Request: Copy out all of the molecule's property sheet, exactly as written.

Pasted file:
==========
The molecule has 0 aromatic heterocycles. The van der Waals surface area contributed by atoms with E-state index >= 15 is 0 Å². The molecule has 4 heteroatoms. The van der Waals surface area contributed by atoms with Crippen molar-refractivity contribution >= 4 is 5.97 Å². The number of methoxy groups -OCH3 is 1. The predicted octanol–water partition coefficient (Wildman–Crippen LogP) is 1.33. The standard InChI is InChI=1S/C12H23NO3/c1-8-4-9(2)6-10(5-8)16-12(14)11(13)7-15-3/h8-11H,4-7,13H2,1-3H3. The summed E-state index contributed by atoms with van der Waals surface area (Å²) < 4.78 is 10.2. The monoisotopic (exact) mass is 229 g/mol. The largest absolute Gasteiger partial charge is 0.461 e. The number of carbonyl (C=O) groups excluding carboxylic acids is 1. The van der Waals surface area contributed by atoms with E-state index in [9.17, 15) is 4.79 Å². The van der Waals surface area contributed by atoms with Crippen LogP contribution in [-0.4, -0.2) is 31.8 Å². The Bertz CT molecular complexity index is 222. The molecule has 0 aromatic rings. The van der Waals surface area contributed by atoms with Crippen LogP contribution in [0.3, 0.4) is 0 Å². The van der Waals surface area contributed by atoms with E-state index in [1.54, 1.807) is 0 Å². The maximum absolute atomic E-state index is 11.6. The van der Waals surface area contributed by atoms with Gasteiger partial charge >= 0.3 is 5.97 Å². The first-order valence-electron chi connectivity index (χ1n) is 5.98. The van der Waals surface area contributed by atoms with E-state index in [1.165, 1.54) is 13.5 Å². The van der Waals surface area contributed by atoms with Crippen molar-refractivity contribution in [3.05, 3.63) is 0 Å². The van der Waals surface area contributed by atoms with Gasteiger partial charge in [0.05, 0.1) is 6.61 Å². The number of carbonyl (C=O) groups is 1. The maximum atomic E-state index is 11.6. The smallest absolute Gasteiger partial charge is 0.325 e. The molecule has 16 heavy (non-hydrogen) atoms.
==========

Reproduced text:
The molecule has 0 aromatic heterocycles. The van der Waals surface area contributed by atoms with E-state index >= 15 is 0 Å². The molecule has 4 heteroatoms. The van der Waals surface area contributed by atoms with Crippen molar-refractivity contribution >= 4 is 5.97 Å². The number of methoxy groups -OCH3 is 1. The predicted octanol–water partition coefficient (Wildman–Crippen LogP) is 1.33. The standard InChI is InChI=1S/C12H23NO3/c1-8-4-9(2)6-10(5-8)16-12(14)11(13)7-15-3/h8-11H,4-7,13H2,1-3H3. The summed E-state index contributed by atoms with van der Waals surface area (Å²) < 4.78 is 10.2. The monoisotopic (exact) mass is 229 g/mol. The largest absolute Gasteiger partial charge is 0.461 e. The number of carbonyl (C=O) groups excluding carboxylic acids is 1. The van der Waals surface area contributed by atoms with E-state index in [9.17, 15) is 4.79 Å². The van der Waals surface area contributed by atoms with Crippen LogP contribution in [-0.4, -0.2) is 31.8 Å². The Bertz CT molecular complexity index is 222. The molecule has 0 aromatic rings. The van der Waals surface area contributed by atoms with Crippen LogP contribution in [0.3, 0.4) is 0 Å². The van der Waals surface area contributed by atoms with E-state index in [1.54, 1.807) is 0 Å². The maximum absolute atomic E-state index is 11.6. The van der Waals surface area contributed by atoms with Gasteiger partial charge >= 0.3 is 5.97 Å². The first-order valence-electron chi connectivity index (χ1n) is 5.98. The van der Waals surface area contributed by atoms with E-state index in [1.165, 1.54) is 13.5 Å². The van der Waals surface area contributed by atoms with Crippen molar-refractivity contribution in [3.05, 3.63) is 0 Å². The van der Waals surface area contributed by atoms with Gasteiger partial charge in [0.05, 0.1) is 6.61 Å². The number of carbonyl (C=O) groups is 1. The maximum atomic E-state index is 11.6. The smallest absolute Gasteiger partial charge is 0.325 e. The molecule has 16 heavy (non-hydrogen) atoms.